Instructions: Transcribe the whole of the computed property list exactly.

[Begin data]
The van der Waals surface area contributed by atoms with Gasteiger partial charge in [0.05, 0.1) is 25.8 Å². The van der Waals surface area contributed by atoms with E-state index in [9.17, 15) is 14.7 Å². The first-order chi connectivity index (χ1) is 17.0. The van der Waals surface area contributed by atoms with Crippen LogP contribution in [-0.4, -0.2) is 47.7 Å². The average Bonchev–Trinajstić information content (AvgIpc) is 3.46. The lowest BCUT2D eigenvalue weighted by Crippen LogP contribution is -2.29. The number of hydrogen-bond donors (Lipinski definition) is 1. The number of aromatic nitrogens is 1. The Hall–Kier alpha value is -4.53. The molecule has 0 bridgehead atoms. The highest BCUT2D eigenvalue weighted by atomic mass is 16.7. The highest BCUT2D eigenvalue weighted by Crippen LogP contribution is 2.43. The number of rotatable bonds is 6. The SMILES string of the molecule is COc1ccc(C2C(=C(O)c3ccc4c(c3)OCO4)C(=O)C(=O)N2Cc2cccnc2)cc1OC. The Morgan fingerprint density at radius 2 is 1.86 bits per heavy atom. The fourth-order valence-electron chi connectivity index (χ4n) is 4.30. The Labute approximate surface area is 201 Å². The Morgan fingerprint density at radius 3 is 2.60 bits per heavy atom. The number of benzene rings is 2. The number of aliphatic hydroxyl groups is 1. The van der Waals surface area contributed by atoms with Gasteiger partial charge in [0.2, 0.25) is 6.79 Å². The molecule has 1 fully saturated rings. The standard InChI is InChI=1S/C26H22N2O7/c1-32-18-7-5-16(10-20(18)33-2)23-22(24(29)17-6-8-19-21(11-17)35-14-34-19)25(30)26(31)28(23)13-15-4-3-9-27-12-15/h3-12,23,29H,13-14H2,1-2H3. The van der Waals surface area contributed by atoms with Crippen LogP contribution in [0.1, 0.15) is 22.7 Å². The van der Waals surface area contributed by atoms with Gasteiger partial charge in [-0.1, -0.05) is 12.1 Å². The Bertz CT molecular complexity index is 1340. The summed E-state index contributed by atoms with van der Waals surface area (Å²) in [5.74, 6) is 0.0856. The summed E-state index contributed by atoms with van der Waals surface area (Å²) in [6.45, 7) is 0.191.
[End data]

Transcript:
The van der Waals surface area contributed by atoms with Gasteiger partial charge in [0.05, 0.1) is 25.8 Å². The van der Waals surface area contributed by atoms with E-state index in [9.17, 15) is 14.7 Å². The first-order chi connectivity index (χ1) is 17.0. The van der Waals surface area contributed by atoms with Crippen LogP contribution in [-0.4, -0.2) is 47.7 Å². The average Bonchev–Trinajstić information content (AvgIpc) is 3.46. The lowest BCUT2D eigenvalue weighted by Crippen LogP contribution is -2.29. The number of hydrogen-bond donors (Lipinski definition) is 1. The number of aromatic nitrogens is 1. The Hall–Kier alpha value is -4.53. The molecule has 0 bridgehead atoms. The highest BCUT2D eigenvalue weighted by atomic mass is 16.7. The highest BCUT2D eigenvalue weighted by Crippen LogP contribution is 2.43. The number of rotatable bonds is 6. The SMILES string of the molecule is COc1ccc(C2C(=C(O)c3ccc4c(c3)OCO4)C(=O)C(=O)N2Cc2cccnc2)cc1OC. The Morgan fingerprint density at radius 2 is 1.86 bits per heavy atom. The fourth-order valence-electron chi connectivity index (χ4n) is 4.30. The Labute approximate surface area is 201 Å². The Morgan fingerprint density at radius 3 is 2.60 bits per heavy atom. The number of benzene rings is 2. The number of aliphatic hydroxyl groups is 1. The van der Waals surface area contributed by atoms with Gasteiger partial charge in [0.2, 0.25) is 6.79 Å². The molecule has 1 fully saturated rings. The standard InChI is InChI=1S/C26H22N2O7/c1-32-18-7-5-16(10-20(18)33-2)23-22(24(29)17-6-8-19-21(11-17)35-14-34-19)25(30)26(31)28(23)13-15-4-3-9-27-12-15/h3-12,23,29H,13-14H2,1-2H3. The van der Waals surface area contributed by atoms with Crippen LogP contribution in [0.1, 0.15) is 22.7 Å². The van der Waals surface area contributed by atoms with Gasteiger partial charge in [-0.1, -0.05) is 12.1 Å². The Bertz CT molecular complexity index is 1340. The summed E-state index contributed by atoms with van der Waals surface area (Å²) in [5.74, 6) is 0.0856. The summed E-state index contributed by atoms with van der Waals surface area (Å²) in [6.45, 7) is 0.191.